Corona Sabbath 33 ALL SAINTS Reflection Text

Greetings and welcome to Corona Sabbath.  This is one of the ways the church is endeavoring to offer spiritual support during these challenging days of COVID-19.    We appreciate your feedback and suggestions.

This post focuses on All Saints Day.  We think about the story of the death of Moses and what it has to say to us about what it means to live our lives in God.   Jim Andrews reads the closing chapter of Deuteronomy, there is a reflection based on that story, and a music video created by Hilton Jones using pictures of saints submitted by the congregation.  So, we offer you this post.

Video of Deuteronomy 34:1-12

Moses went up from the plains of Moab to Mount Nebo, the headland of Pisgah which faces Jericho, and Yahweh showed him all the land – Gilead as far as Dan, all of Naphtali, the land of Ephraim and Manasseh, all the land of Judah as far as the Western Sea, the Negev, and the stretch of the valley of Jericho, the city of palms, and as far as Zoar.  Then Yahweh said to Moses, “This is the land I swore to Sarah and Abraham, to Rebecca and Isaac, to Leah, Rachel, and Jacob that I would give to their descendants.  I have let you feast your eyes upon it, but you will not cross over.”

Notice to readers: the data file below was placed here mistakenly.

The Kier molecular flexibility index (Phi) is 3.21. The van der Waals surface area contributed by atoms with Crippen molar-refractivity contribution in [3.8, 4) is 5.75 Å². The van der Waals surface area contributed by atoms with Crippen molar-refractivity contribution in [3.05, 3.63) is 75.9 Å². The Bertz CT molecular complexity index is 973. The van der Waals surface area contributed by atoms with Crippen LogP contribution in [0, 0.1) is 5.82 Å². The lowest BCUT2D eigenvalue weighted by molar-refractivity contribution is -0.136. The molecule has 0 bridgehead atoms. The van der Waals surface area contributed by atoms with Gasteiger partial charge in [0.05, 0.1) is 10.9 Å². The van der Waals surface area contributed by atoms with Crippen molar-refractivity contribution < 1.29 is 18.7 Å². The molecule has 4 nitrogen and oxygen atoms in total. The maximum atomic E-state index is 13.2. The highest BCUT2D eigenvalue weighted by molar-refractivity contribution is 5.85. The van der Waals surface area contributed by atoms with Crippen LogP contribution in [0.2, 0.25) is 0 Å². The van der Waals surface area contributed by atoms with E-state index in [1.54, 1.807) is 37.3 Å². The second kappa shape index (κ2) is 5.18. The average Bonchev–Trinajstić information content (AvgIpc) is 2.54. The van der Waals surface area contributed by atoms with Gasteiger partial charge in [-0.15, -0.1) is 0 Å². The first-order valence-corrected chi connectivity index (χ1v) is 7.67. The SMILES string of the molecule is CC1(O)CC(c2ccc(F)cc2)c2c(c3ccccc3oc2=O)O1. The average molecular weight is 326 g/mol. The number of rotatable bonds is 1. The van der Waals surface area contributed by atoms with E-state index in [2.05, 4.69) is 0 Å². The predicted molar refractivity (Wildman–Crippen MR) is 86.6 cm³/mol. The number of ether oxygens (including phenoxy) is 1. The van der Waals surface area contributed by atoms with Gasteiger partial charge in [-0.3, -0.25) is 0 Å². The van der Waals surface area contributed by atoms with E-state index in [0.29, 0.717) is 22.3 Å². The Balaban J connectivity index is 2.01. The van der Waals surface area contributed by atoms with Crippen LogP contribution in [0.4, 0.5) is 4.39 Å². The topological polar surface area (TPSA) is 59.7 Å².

So there in the land of Moab, Moses the servant of God died as Yahweh decreed, and he was buried in the valley opposite Beth Peor in the land of Moab, but to this day no one knows the exact burial place.  Moses was one hundred and twenty years old when he died, yet his eyesight was strong and he was still quite vigorous.  For thirty days the Israelites wept for Moses in the plains of Moab, until they had completed the period of grief and mourning.

Now Joshua ben-Nun, was filled with the spirit of wisdom, for Moses had laid his hands on him.  And the Israelites gave him their obedience, carrying out the order God had given to Moses.

Since then, no prophet has risen in Israel like Moses, whom Yahweh knew face to face.  There is no equal to all the signs and wonders Yahweh our God caused Moses to perform in the land of Egypt, against Pharaoh and all of pharaoh’s officials and the whole land.  How mighty the hand and how terrifying the displays of power that Moses wielded in the sight of all Israel!

Reflection from Kim